A 28-year-old vice president at a recruiting and staffing firm is speaking up after she caught a group of men chatting about her looks during a work video conference call in a now-viral video on TikTok.
Whitney Sharpe, who is based in Boston, saw the men's allegedly inappropriate chat when one of them accidentally shared it on his screen.
“When a vendor accidentally shares his group Teams chat, and it’s all nasty things about me. It’s 2023 can this stop.” she captioned a post that has already raked in 2 million views.
According to Sharpe, the incident took place on Jan. 24 during a work video call with potential clients. Speaking to TODAY.com, Sharpe says as a vice president of her company, part of her role involves assessing different vendors that can enhance her business development teams.
For this meeting, Sharpe was on a call with three other men who were employees of the potential client. She declined to name the company the men work for.
Everyone on the call had consented to being recorded before the meeting began, she notes, underlining that in her home state of Massachusetts, the law prohibits the recording of any conversation without agreement.
“I was on a call about to do a demo, and that software vendor accidentally shared their group chat with me instead of sharing the demo that they were supposed to share,” she explains, adding, “The group chat said some pretty unkind things about me and it just kind of went on from there.”
Beyond sharing that one of the messages had described her as an “effing bombshell,” Sharpe declined to detail the other comments citing concern for her family.
“They realized (what happened), I would say, maybe 30 seconds to a minute into the conversation,” she explains. “Certainly enough time for me to be able to see it go back and forth.”
“The man on the call who was sending the worst messages, when he realized (what happened) he went off camera,” she recalls. “I am assuming that he needed to collect himself and figure out a game plan for himself. And the game plan that they had moving forward was, let’s just ignore this and not address it. And if I didn’t say anything, they weren’t going to address it with me.”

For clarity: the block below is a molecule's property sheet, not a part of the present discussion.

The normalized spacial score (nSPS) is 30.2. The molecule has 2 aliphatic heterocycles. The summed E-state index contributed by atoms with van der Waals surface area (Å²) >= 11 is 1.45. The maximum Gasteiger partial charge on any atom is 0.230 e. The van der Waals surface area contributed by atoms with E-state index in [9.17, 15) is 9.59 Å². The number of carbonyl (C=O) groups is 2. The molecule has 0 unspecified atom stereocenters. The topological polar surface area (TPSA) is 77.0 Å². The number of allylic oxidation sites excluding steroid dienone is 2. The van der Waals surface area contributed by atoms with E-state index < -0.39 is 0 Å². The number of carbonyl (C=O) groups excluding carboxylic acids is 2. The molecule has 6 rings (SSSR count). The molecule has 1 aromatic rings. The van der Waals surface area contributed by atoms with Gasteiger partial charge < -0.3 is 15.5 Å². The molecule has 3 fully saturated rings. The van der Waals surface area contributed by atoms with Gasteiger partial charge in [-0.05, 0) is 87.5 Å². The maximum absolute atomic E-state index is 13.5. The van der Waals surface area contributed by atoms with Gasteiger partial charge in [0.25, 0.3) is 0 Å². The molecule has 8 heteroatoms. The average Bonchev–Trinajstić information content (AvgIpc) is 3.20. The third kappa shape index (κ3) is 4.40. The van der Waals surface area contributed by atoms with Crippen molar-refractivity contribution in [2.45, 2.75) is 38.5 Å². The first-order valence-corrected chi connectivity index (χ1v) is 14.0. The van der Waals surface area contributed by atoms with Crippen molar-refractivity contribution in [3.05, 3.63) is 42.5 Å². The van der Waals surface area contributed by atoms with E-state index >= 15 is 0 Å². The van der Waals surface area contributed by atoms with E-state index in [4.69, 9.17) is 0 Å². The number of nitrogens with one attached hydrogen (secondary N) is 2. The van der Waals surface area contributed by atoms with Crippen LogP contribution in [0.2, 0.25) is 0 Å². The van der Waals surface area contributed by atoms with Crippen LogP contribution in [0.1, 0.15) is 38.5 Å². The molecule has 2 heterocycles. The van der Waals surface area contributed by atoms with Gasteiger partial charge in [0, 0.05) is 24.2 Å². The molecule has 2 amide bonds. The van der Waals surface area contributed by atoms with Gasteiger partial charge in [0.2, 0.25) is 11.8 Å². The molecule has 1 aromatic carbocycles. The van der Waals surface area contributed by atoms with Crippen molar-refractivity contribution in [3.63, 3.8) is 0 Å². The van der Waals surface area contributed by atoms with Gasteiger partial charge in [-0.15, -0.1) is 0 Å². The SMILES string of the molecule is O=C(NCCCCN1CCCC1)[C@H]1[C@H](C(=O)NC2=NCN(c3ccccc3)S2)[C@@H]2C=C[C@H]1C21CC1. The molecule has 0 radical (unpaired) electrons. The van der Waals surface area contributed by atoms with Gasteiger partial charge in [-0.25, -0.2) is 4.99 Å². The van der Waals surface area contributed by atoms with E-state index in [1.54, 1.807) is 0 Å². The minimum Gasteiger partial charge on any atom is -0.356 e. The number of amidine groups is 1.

Once the screen share was removed, the conversation continued.
All the while, Sharpe says her hands were shaking.
“My mind was going, ‘Don’t cry, don’t cry, don’t cry, just get the words out,’” she explains. “I just was focusing on breathing in, getting the words out clearly and calmly. I think as a woman in the workplace, we’re often labeled emotional. I really didn’t want them to be able to say that I was emotional in my response. I definitely could have went a lot harder on them. But if I did that, they would have been able to say that I was ‘too emotional’ and I was going to play into that, and I didn’t want that to be an excuse.”
Despite how their harassment made her feel, Sharpe says she kept it together. For 15 minutes, she waited until the conversation about work had come to an end. Then, she spoke up.
“Okay, well, first of all, if we’re going to continue working together, I want to work with a woman sales representative because I don’t want to have to see locker room talk about myself when you’re sharing screens,” she says in the video addressing the inappropriate exchanges head-on. “So if we’re going to move forward, I would like to work with an account rep that’s maybe a woman in the area so that we can move forward that way. I know that was a mistake, but... I just don’t want to see, like, locker room talk about myself. So if we could, I liked the product. I know it’s good. I know it’s tried and true, but I just want to work with a woman like before if possible.”
In response, one of the men can be heard saying the conversation was “inexcusable” before adding, “so apologies on that.”
Sharpe says that it took 24 hours for the CEO of the potential client to reach out to her and formally apologize.
“I felt that was a big issue, and the CEO was on the line with an attorney and his head of HR,” she explains, noting that as a result, what was said “didn’t feel genuine whatsoever.”
She adds that “just asking ‘if I’m okay’ would have been nice.
“‘How are you doing after all of this?’” she explains “A response coming from empathy, as opposed to being in defense mode. That probably would have been a better PR strategy.”
To this day, Sharpe says that she has yet to receive a personal apology from any of the three men who are on the call.
Still, Sharpe says that despite the experience, she’s able to make out a silver lining: maybe it will help others to know that there are organizations that exist to help men and women who have experienced sexual harassment in its many forms.
“I’m really hoping to partner with some of these organizations like RAINN,” she notes and underlines that it’s not only women who experience sexual harassment. “I really am hoping to speak with someone from RAINN and then the EEOC, which protects employees in the United States, so I can continue educating myself and then use my platform to make sure I’m saying the right things I don’t want to ever be giving the wrong advice.”